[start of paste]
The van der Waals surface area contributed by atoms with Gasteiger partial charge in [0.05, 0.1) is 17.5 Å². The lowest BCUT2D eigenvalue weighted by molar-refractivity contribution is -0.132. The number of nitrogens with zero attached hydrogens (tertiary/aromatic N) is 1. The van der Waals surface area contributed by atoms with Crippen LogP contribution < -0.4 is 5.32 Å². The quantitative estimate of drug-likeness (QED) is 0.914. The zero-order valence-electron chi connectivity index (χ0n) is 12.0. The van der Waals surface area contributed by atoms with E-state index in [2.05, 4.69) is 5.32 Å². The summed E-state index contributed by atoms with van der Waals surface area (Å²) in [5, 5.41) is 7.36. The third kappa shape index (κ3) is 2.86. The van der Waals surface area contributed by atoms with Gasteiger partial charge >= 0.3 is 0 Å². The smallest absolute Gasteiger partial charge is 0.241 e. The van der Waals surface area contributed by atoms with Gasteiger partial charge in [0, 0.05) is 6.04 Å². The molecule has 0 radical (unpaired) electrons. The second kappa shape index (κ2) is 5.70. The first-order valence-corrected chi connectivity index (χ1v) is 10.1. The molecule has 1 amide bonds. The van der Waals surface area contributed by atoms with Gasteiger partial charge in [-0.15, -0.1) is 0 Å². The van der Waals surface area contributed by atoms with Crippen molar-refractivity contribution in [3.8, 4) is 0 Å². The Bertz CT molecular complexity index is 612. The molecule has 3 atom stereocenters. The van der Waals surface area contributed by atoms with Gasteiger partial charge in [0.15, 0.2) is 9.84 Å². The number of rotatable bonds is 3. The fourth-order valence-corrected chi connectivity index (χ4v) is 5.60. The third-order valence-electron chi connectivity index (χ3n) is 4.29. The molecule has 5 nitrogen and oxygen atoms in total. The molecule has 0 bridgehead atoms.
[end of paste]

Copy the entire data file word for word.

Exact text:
The van der Waals surface area contributed by atoms with Gasteiger partial charge in [0.05, 0.1) is 17.5 Å². The lowest BCUT2D eigenvalue weighted by molar-refractivity contribution is -0.132. The number of nitrogens with zero attached hydrogens (tertiary/aromatic N) is 1. The van der Waals surface area contributed by atoms with Crippen LogP contribution < -0.4 is 5.32 Å². The quantitative estimate of drug-likeness (QED) is 0.914. The zero-order valence-electron chi connectivity index (χ0n) is 12.0. The van der Waals surface area contributed by atoms with E-state index in [2.05, 4.69) is 5.32 Å². The summed E-state index contributed by atoms with van der Waals surface area (Å²) in [5, 5.41) is 7.36. The third kappa shape index (κ3) is 2.86. The van der Waals surface area contributed by atoms with Gasteiger partial charge >= 0.3 is 0 Å². The smallest absolute Gasteiger partial charge is 0.241 e. The van der Waals surface area contributed by atoms with Gasteiger partial charge in [0, 0.05) is 6.04 Å². The molecule has 0 radical (unpaired) electrons. The second kappa shape index (κ2) is 5.70. The first-order valence-corrected chi connectivity index (χ1v) is 10.1. The molecule has 1 amide bonds. The van der Waals surface area contributed by atoms with Gasteiger partial charge in [-0.15, -0.1) is 0 Å². The van der Waals surface area contributed by atoms with Crippen molar-refractivity contribution in [3.8, 4) is 0 Å². The Bertz CT molecular complexity index is 612. The molecule has 3 atom stereocenters. The van der Waals surface area contributed by atoms with Gasteiger partial charge in [0.15, 0.2) is 9.84 Å². The number of rotatable bonds is 3. The fourth-order valence-corrected chi connectivity index (χ4v) is 5.60. The third-order valence-electron chi connectivity index (χ3n) is 4.29. The molecule has 5 nitrogen and oxygen atoms in total. The molecule has 0 bridgehead atoms.